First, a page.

In the context of various information management systems running in governments, the expectations to have ‘single version of truth’ is not something new. For better planning, organizing, controlling and leading, having access to timely and correct (non-conflicting) data/information is very pertinent. However, in many cases, few information systems, if any, running in government organizations, share information among themselves, even though many have similar functionalities and overlapping data sets.
The good news though is: the ‘need’ to share is gradually being realized in the connected world and ‘interoperability’ is being mooted as the solution.
Interoperability allows disparate systems to ‘talk’ to each other. Needless to say, the complexities in getting them to ‘talk’ can be further reduced by having these systems developed based on certain agreed standards. After all, it is easier to connect similar things.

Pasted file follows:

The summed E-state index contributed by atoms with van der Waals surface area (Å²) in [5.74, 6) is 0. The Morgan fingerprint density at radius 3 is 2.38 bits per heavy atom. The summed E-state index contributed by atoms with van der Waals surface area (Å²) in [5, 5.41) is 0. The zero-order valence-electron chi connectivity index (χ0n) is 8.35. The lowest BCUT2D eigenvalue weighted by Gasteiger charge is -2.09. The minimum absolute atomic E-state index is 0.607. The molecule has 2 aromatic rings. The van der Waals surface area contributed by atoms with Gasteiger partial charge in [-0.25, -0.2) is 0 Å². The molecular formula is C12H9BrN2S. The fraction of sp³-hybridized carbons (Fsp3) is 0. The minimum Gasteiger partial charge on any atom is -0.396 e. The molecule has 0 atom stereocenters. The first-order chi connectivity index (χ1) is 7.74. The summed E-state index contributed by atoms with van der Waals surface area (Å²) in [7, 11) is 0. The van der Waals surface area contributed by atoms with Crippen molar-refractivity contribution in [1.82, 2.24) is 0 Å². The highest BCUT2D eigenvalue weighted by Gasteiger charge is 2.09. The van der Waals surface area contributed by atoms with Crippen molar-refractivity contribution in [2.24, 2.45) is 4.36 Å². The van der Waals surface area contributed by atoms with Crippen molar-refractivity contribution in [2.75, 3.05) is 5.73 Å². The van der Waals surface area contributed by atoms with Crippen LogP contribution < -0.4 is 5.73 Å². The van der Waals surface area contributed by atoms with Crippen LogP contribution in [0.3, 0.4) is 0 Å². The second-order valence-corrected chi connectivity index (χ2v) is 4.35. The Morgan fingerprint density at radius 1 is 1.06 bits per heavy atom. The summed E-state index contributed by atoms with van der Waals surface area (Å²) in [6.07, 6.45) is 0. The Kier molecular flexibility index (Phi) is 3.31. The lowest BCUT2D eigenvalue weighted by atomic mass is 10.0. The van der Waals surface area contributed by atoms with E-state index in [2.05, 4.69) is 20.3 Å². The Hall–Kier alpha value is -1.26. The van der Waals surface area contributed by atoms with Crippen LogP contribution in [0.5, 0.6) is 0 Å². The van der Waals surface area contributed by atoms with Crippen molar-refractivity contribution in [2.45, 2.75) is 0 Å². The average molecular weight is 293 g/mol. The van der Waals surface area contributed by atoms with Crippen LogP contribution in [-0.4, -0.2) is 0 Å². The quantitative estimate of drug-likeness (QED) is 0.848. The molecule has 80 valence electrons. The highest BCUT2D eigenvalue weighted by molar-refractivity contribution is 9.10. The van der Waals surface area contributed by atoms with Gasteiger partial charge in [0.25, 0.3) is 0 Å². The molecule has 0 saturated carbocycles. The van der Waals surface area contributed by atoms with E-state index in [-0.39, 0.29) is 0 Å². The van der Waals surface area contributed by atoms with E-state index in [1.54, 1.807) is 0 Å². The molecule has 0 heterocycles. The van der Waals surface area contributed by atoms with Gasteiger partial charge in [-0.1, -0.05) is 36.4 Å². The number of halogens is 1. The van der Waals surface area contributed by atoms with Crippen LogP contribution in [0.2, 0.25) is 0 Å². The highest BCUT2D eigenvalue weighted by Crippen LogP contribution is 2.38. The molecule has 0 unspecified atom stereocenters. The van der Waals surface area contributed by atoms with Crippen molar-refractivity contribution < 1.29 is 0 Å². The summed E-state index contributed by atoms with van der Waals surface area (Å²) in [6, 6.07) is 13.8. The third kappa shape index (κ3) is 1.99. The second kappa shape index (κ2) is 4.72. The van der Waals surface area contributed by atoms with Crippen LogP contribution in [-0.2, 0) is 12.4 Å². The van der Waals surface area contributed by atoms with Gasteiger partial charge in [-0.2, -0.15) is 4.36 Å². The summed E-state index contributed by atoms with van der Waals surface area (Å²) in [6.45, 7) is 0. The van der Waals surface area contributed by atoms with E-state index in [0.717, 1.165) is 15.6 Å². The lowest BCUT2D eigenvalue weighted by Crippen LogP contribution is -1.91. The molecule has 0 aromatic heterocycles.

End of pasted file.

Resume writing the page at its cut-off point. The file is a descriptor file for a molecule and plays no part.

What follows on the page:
There is a clear link between ‘standards’ and ‘interoperability’ – with increasing standardization, the ease to interoperate increases. However caution is warranted here, [in the beginning – in order to achieve interoperability through commanding standards] as, standardization is not only difficult to achieve and enforce but also would stifle the freedom of design.
In contrast, ‘interoperability’ as a concept, allows that bit of disparateness in systems to exist but still provides room for systems to ‘talk’ to each other.
It appears interoperability can be achieved either by developing information systems based on certain standards or without standards. However, efforts needed to make systems exchange data would be different in both the cases.